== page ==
Raymond H- Sherman- was next
called to pfove that his wife was out
of the State, having departed last
Thursday after a subpena had been
served on her by proponents. The con
testant was then allowed to read Mrs.
Sherman's deposition. The burden of
her testimony was that she had noticed
a great change in her cousin's condi
tion in her last year. Miss Dolbeer
was unusually listless, became very
thin and was* much depressed. Her
eyes were heavy and wholly without
animation, she "had little to say for
herself, looked sad," and "displayed no
feeling in taking leave to go to Eu
rope."
Mrs. Mary Ribbey, who answered
that she was employed as foster
mother for Bertha Dolbeer. in 1878 and
1879, told of the Insanity of Mrs. Dol
beer and of her suicide.
The trial will be resumed to-morrow.
vice of her physician, and the steward
esses of the trans-Atlantic steamships
she sailed on. Johnson said, would tes
tify that during the voyages she acted
strangely and talked irrationally. And
finally, after Miss Dolbeer, while suf
fering from aberration of mind, ended
her life by tragic suicide. Miss Warren
herself told the Coroner of New York
that her ward had been Insane for
some time, and to the detective detailed
to investigate the case made the state
ment that she had been apprehensive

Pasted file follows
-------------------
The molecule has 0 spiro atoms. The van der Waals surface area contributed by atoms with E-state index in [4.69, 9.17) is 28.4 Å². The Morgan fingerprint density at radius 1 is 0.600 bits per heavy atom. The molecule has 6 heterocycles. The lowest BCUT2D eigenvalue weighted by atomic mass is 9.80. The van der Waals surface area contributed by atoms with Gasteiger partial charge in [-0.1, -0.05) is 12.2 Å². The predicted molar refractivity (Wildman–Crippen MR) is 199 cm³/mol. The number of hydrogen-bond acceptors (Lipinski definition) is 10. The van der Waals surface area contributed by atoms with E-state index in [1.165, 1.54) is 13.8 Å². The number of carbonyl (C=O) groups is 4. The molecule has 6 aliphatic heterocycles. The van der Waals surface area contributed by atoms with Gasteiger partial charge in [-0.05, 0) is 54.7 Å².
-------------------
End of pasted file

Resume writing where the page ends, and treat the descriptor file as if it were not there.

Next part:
that the derangement of mind would
l^ad Miss Dolbeer to take ner own life.
MOTHER SHOT HERSELF.
Mrs. J. L. Moody, an aunt of Miss
Dolbeer. Johnson proceeded, would tes
tify that on April 24. the day after the
will was made, the decedent was seized
with a paroxysm and uttered cries of
despair, that clearly indicated that the
mind was gone. It was plain that her
intellect was clouded, that her view of
life and things was distorted and that
she' was utterly incapable of executing
a will.
Mies Dolbeer then took the trip to
Europe, accompanied ¦ by | her constant
companion, Miss Warren, on - the ad-
The opening statement for the con
testant was made by Hiram Johnson,
who ft forth his case with clarity and
conciseness. He said the contestant
would show that Miss Dolbeer was of
unsound mind when she made a will
wherein the closest of her kin were not
mentioned and the greater part of the
estate she had inherited from her
father was bequeathed to Miss War
ren; to whom she was bound by no tie
of consanguinity. It would be proved,
he declared, that her insanity was
hereditary! for her mother had com
mitted suicide while insane and mem
bers of her father's family had. been
committed to asylums. Then the death
of Miss Dolbeer's brother, resulting
frcm a runaway accident, her father's
death and other circumstances of her
life had aided to bring on melancholia,
frcm which she was suffering in acute
form when she executed her testament
and wh?n she flung herself from the